It was a surprise to many people when Mrs. Olinski’s sixth-grade team won the Epiphany Middle School sixth-grade Academic Bowl. Even more of a surprise was when they beat the 7th and 8th graders, too. Everybody started to wonder: How did they win so many more games? This is a story about a team, a class, a school, and a series of contests. In the middle of this, there are four short stories (one for each member of the team) that ask questions and show surprising answers.

Stargirl by Jerry Spinelli

There is a lot of noise and color when she comes to quiet Mica High in a burst of color and sound. It doesn’t take long for her to get Leo Borlock’s heart. She just smiles. One cheer is all it takes for her to start a school-spirit revolution. The students at Mica High are in awe. Then: Then they start to attack her. For some reason, Stargirl is suddenly shunned for everything that makes her unique. Leo, who is panicked and desperate for love, tells her to become the very thing that can destroy her: normal.

Restart by Gordon Korman

Restart by Gordon Korman

It’s not clear to Chase that he fell off of the roof. When he hit his head, he doesn’t remember it. He doesn’t remember anything. He wakes up in a hospital room and has to start over from the beginning. He has to learn his own name first. He knows who he is. Then, who is Chase? There are a lot of different ways that the kids react when he comes back to school. Some kids think he’s a hero. Some kids seem to be afraid of him. Soon, it’s not just who Chase is, but who he was and who he will be.

The Epic Fail of Arturo Zamora by Pablo Cartaya

Arturo likes to play basketball until the sun goes down, drink mango smoothies, and stay cool under banyan trees in the summer in Miami. And maybe a few shifts as a dishwasher at Abuela’s restaurant as a junior lunchtime helper would be fun. Maybe. Carmen, a poetry fan, also moves into Arturo’s apartment complex this summer. She turns Arturo’s stomach into a deep fryer when she cooks him. She comes into town and says she wants to change everything. He almost doesn’t notice her. He won’t let his family and community die without a fight. As he schemes with Carmen, Arturo learns about the power of poetry and protest through untold family stories and the work of José Mart,” says the teacher.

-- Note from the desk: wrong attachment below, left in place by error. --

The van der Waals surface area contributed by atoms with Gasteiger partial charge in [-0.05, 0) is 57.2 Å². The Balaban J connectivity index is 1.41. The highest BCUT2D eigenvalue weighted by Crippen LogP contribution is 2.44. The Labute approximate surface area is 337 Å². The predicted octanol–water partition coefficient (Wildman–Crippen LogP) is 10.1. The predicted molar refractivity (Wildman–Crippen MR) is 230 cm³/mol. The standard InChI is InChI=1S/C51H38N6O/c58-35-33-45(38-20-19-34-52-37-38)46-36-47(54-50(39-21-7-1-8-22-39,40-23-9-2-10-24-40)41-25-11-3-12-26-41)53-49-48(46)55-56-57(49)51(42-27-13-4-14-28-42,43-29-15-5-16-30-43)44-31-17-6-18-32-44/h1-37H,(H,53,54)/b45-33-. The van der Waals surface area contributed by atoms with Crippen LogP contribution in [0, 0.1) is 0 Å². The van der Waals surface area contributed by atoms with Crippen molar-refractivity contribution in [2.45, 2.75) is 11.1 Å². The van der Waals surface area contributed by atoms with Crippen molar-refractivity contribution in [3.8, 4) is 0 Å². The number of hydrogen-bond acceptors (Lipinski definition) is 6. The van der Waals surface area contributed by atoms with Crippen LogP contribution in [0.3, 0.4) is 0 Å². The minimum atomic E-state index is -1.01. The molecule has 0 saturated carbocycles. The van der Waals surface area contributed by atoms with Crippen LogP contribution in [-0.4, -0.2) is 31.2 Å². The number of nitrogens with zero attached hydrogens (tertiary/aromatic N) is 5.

The Loser’s Club by Andrew Clements

The sixth-grader Alec can’t put down a good book because it’s so good. So when Principal Vance tells Alec that he has to pay attention in class, or else, he does something. So, he starts a club. A club he wants to be the only one in. No one would want to join the “Losers Club,” right? After all, reading isn’t a team sport. It gets even worse as more and more kids come to Alec’s club. Real life may be more messy than his favorite books, but it’s still interesting.

Pictures of Hollis Woods by Patricia Reilly Giff

She wants to stay when Hollis goes to meet Josie, an elderly artist who is a little weird but also very kind. But Josie is forgetting more and more every day. Hollis will be taken away by Social Services if they find out. They will move Josie into a home, and Josie will stay there. He won’t let anyone break them up. She’s done this before, but this time, she’s taking Josie with her. Still, even as she plans her future with Josie, Hollis thinks about the summer she spent with the Regans. She remembers every special moment and takes a picture of it that she will never forget.